“[T]hat is my place in the sun!” Here is the beginning and the image of the usurpation of the earth.

Pacal, Pensees, 295

In my addled brain, I imagine Pascal directing this pensee to the quizzical parent and the murmuring child. The philosophical drama I wish to conjure up will be the scene of education.

The child points and says, “That is my place in the sun! That is mine, I possess it, I want it, and I have no intention of sharing it!” (My philosophical child is whiny but eloquent.) Over time, the good parent–good in virtue of embodying good authority–will have to educate the child in the burdens of the self, the claims of the other, and the ways of desire. “The Latin word educare,” I wrote elsewhere, “retains the agrarian sense of ‘rearing,’ ‘bringing up,’ and ‘leading forth.'” In this sense, the good parent is someone who brings up by leading forth.

What must she do to give the child a good moral education?

  1. Well, she will have to teach the child to distinguish needs from wants. Needs would be that which one cannot do without provided that one aims to survive and flourish whereas wants are like accessories.
  2. The child will have to learn that others exist and that they make claims upon us. The world is animated; as such, it cannot be put in her mouth and consumed in one gulp.
  3. The parent will have to teach the child self-possession. (Getting kicked in the teeth is one way the world serves this lesson up for us ready made!)
  4. The child will have to learn to move from the “lower” to the “higher.” Good desires are refined and civilized; higher concerns and commitments are radiant. E.g., over time, the child’s desire for a tootsie roll is transformed into the desire for dark chocolate. In such cases, when a parent says “no” to junk (trinkets, porn, etc.), she also implicitly says “yes” to nourishment (art, love, etc.). Admonition, in like cases, is the via to encomia and chanting.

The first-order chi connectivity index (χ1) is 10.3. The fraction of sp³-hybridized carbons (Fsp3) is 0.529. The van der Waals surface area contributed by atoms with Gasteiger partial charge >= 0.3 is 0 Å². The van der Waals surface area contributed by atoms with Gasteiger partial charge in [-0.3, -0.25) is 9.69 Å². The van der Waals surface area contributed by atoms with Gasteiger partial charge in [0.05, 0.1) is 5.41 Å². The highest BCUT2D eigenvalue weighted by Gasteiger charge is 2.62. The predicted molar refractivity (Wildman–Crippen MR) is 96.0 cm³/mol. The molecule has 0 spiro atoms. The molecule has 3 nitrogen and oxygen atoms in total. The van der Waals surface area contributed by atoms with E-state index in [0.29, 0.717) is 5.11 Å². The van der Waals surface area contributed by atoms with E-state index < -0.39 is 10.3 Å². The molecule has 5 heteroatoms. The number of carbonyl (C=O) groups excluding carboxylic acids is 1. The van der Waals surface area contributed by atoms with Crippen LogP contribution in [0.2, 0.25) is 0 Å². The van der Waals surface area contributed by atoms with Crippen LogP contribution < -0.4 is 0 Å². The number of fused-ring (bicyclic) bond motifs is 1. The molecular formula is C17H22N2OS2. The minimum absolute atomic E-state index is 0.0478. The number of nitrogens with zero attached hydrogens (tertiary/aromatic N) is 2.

Here is the beginning and the image of the love of the earth.

Summary

Day 1“Why We Need Good Authority.” I describe the structure and quality of good authority and good obedience. As the title suggests, I also make the case that we can’t do without good authority if we want our lives to go well.

Day 2: On Murmuring as a Clue to the Problem of Authority.” I cue into murmuring as a primal urge of dissafection and alienation. I then lay out 3 possible explanations for someone’s murmuring.

Day 3: “On Murmuring, Education, and Love.” I examine the first case. A person’s murmuring stems from her improper education. What does good education look like?

Day 4: “On Murmuring, Bad Authority, and the Abdication of Responsibility.” I explore the second case. A person’s murmuring is a sign that the authority figure is not exercising legitimate authority.

Day 5: “On Murmuring, Alienation, and Institutional Failures.” I discuss the third case. A person’s murmuring implies that an institution isn’t working.

On murmuring as a clue to the problem of authority

In Chapter 40 of the Rule of Life, the guidebook that has served as a basis for Christian monastic life for the past 1500 years, St. Benedict discusses how much wine is to be apportioned to each member of the monastic community. Perhaps a “half-measure of wine every day should suffice,” he says, but then he concedes that circumstances may vary such that it becomes “impossible to provide the amount of wine we have suggested above.” He concludes, “Those who live in such a locality [where wine has become scarce] should praise God and avoid any murmuring. Above all else I urge there should be no murmuring in the community.”

Above all else? With these words, Benedict implies that murmuring is not a topic of secondary or tertiary importance; it is a matter of ultimate concern.

In Chapter 34, “Fair Provisions for the Needs of All,” Benedict sounds, as ever, Aristotelian in his understanding of the “more or less”: some members will require more food, others less. Give each his due, in effect. Yet, he cautions, “Above all the evil of murmuring must not for any reason at all be shown by any word or gesture. Anyone found indulging in such a fault must be subjected to really severe discipline.” Here, we espy the “above all” yet again, and here we also see that murmuring apparently merits “really severe discipline.”